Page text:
At Steinwall, it's about people

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Steinwall Inc. President and CEO Maureen Steinwall, left, with Pa Ordner, a second-shift supervisor (Plastics News photo by Bill Bregar)

COON RAPIDS, MINN. (Feb. 7, 3:45 p.m. ET)  — “Employment empowerment” is more than a buzzword at Steinwall Inc.

Owner Maureen Steinwall has become an expert on training and motivating employees to be better plastics workers and better people, too. She takes a holistic strategy to the custom molding business.

“The human is the most competitive advantage that we have ... So I look at running the business as the whole organism. It’s the whole bubble,” she said at company headquarters in the Minneapolis suburb of Coon Rapids.

Check out a video feature of award-winner Steinwall.

Steinwall has responded to customer demand, expanding into large-tonnage molding, and this year is adding a second building to accommodate a major batch of transfer molding from Bosch Security Systems.

For Maureen Steinwall, who bought the company from her father in 1985 and is the sole owner, it all boils down to people working together.

“When it all came said and done, everybody’s got a molding machine. Remember, this is my competitive advantage that I figured out 20 years ago: Everybody can buy resin. Everybody can buy injection molding machines. The skill is pretty much generic now. But what makes us different is the people and how we manage the human systems,” Steinwall said. She tapped the table to emphasize her points. “That’s what makes us different.”

She developed her own management style, balancing all stakeholder groups: the owner, customers, employees, communities and suppliers. The company pioneered video work instructions right at the press — and now is replacing looped videos with iPads running PowerPoint presentations. Steinwall’s Orient Me! briefs new employees in the company’s positive-minded corporate culture, teamwork and getting along with others.

That well-balanced approach helped Steinwall Inc. win Plastics News’ Processor of the Year Award. Steinwall made it to the finalists’ circle last year, but did not win. This year, Steinwall prevailed over the other two finalists, Bemis Manufacturing Co. of Sheboygan Falls, Wis., and Rodon Group LLC of Hatfield, Pa.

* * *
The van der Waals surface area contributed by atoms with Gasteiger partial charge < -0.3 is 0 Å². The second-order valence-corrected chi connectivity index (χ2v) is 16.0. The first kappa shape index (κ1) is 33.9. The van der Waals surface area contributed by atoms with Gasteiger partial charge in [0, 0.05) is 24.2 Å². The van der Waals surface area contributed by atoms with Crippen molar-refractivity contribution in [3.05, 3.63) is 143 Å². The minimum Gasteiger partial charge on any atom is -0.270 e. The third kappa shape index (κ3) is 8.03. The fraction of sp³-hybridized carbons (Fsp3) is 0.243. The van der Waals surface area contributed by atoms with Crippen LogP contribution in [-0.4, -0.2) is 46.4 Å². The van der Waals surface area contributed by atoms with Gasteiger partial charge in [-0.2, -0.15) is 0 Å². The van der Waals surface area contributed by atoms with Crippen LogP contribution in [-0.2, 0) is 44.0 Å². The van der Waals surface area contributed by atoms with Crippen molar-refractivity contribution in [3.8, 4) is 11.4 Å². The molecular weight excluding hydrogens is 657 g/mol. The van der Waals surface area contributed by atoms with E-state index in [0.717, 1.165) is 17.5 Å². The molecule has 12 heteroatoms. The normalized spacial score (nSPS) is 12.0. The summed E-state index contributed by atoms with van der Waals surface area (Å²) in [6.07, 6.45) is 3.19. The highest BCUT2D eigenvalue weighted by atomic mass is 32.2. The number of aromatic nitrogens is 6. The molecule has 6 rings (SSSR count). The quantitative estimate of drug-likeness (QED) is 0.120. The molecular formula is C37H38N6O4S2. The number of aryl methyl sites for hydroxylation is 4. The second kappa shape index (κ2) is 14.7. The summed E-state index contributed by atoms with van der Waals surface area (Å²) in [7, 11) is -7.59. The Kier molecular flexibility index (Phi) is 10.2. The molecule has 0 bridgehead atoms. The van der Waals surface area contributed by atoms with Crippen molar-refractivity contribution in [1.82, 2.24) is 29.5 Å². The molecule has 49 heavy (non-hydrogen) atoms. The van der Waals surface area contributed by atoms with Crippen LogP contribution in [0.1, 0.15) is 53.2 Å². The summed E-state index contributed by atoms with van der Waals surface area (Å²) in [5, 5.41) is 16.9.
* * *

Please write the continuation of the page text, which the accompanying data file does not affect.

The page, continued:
Plastics News presented Steinwall with the Processor of the Year Award and honored all the finalists at its Executive Forum in Tampa, Fla., on Jan. 31. (The newspaper also recognized three winners of its PN Excellence Awards. See story here).

The judges — Plastics News reporters and editors — gave the Minnesota molder strong scores in all seven of the award criteria: financial performance, quality, customer relations, employee relations, environmental performance, industry and public service and technological innova- tion. Steinwall earned outstanding grades in the employee relations, and industry and public service categories.

Maureen Steinwall has served on the Society of the Plastics Industry Inc.’s national board since 1996.

Steinwall’s sales reached $19.1 million for fiscal 2011, ended Oct. 31, a record. That marked a 50 percent increase from the recession and almost three times the sales of 2001.

For the company, EBIDTA — earnings before interest, taxes, depreciation and amortization — jumped in 2011 and should keep moving higher, Maureen Steinwall said, citing the investment in larger presses.

Steinwall currently employs 122 people and runs 35 injection presses, in clamping forces from 40-1,750 tons.

Steinwall molds products for industrial/electronic, agricultural/lawn and garden, appliances, computers, consumer goods, recreation and medical markets.

The company has more than a hundred customers, mainly in six Midwestern states. Major ones are Deere & Co., appliance maker Frigidaire/Electrolux and Itron Inc., which makes meters to monitor utility usage.

Now you can add Bosch to the mix. Those employment and injection press numbers will go up this year, when Steinwall accepts 13 presses moved from Bosch’s factory in Glencoe, Minn. That will give the molder a total of 48 machines.

Keeping work in Minn.